Do I Deserve A Home?
I wake up every morning feeling hung-over. Sometimes I can remember names. Frequently, I find that the names of good friends, who are standing right next to me, elude me when I need to make an introduction. I have woken up refreshed from sleep exactly once in my life. I have determined the world is a safer place without me behind the steering wheel.
Do I deserve a home?
I ask because I have lived in the Bay Area for nearly 18 years, and for about half of that time, I have not enjoyed a stable home or stable employment. That’s often true of people with my background: violent family of origin (or FOO, as I like to call them), high adverse childhood experiences (ACE) score. Though I am a quarter century sober from drugs and alcohol, I still experience chronic depression, PTSD symptoms, and lately, have been seeking to confirm or deny an multiple sclerosis diagnosis. I want to believe MS will be the answer to why I haven’t been able to keep a job, and therefore, a home. Certainly, I experience mental liabilities that might be answered by an MS diagnosis. And I’ve started following the Wahl’s Protocol to see if it will have an affect on my brain fog.
I tell myself that if I do have MS—and at this point, I would love to know that there is a name for what ails me, other than Lifelong Fuckup—then I would be able to have a stable, fun life. And then I am struck that I believe my life will improve because I have a debilitating autoimmune disease.
I am smart! I’m copy editor of textbooks and heady non-fiction. I am a copywriter, a songwriter, a comedy writer, and improviser. I facilitated a violence intervention and prevention program for San Francisco Adult Probation’s Domestic Violence unit. I consulted with then-city attorney Dennis Herrera’s office during ethics-commission hearings for the reinstatement of convicted batterer and SF sheriff Ross Mirkarimi. I’m on the board of a triple bottom-line sustainability community, where for the last three years I have also served on the event-design team. I am self-taught at everything from editing to singing to writing to almost everything I’ve learned to do on a computer.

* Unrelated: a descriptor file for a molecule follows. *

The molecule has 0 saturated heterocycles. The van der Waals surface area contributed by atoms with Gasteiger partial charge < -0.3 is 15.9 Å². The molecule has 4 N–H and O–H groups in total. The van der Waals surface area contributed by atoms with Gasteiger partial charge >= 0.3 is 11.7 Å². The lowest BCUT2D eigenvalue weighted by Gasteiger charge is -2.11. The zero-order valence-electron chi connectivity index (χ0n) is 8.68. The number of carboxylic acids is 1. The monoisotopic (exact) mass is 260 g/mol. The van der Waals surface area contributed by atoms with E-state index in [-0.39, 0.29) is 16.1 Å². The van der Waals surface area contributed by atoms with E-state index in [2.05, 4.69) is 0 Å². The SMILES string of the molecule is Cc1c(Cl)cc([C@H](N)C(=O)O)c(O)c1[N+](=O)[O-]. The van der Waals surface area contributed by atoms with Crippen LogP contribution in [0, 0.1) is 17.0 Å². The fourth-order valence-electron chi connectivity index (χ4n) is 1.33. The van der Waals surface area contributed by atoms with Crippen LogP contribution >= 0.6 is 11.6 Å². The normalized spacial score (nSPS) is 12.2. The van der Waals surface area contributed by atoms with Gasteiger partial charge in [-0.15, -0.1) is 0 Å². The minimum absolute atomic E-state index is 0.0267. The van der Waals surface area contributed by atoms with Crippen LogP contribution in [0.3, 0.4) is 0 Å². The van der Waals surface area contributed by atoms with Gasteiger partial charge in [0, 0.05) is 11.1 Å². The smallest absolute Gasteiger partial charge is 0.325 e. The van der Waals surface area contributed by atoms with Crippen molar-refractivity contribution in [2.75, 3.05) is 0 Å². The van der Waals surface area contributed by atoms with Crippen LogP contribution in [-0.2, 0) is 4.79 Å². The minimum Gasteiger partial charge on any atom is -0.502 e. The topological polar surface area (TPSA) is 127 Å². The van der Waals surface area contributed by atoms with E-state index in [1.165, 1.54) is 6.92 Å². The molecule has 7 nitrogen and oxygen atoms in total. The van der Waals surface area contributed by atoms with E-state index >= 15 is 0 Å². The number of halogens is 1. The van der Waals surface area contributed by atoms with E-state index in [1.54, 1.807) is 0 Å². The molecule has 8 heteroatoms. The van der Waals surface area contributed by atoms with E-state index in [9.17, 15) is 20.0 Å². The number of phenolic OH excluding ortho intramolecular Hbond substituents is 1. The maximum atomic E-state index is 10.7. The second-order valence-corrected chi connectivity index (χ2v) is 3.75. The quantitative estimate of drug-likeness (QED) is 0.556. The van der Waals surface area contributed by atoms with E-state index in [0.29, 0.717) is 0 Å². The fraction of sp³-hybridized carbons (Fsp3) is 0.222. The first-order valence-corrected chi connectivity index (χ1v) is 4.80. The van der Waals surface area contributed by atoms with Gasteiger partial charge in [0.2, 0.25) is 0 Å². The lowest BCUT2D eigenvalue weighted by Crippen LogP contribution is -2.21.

January 13, 2020
This weekend has been challenging for me. I invited my church choir to have our half-day retreat in my home. I don’t like people being here unless they are my friends, have come to see me, and I am determining to a great extent our activities. Control is an illusion and, why yes, I do have control issues.
I’ve done my research. Control issues come from the false belief that if I perfectly fulfill prescribed, culturally supported and familially trained gender roles, that I can manipulate people to meet my needs. Incorrect. If I am my authentic self and aim to be empathetic with those around me, then I will find real connection, and real solutions to my problems. However, with all of that work I’ve done to fade my destructive, controlling gender roles, I am still on the brink of homelessness. Because of course there’s a lot more to it than that.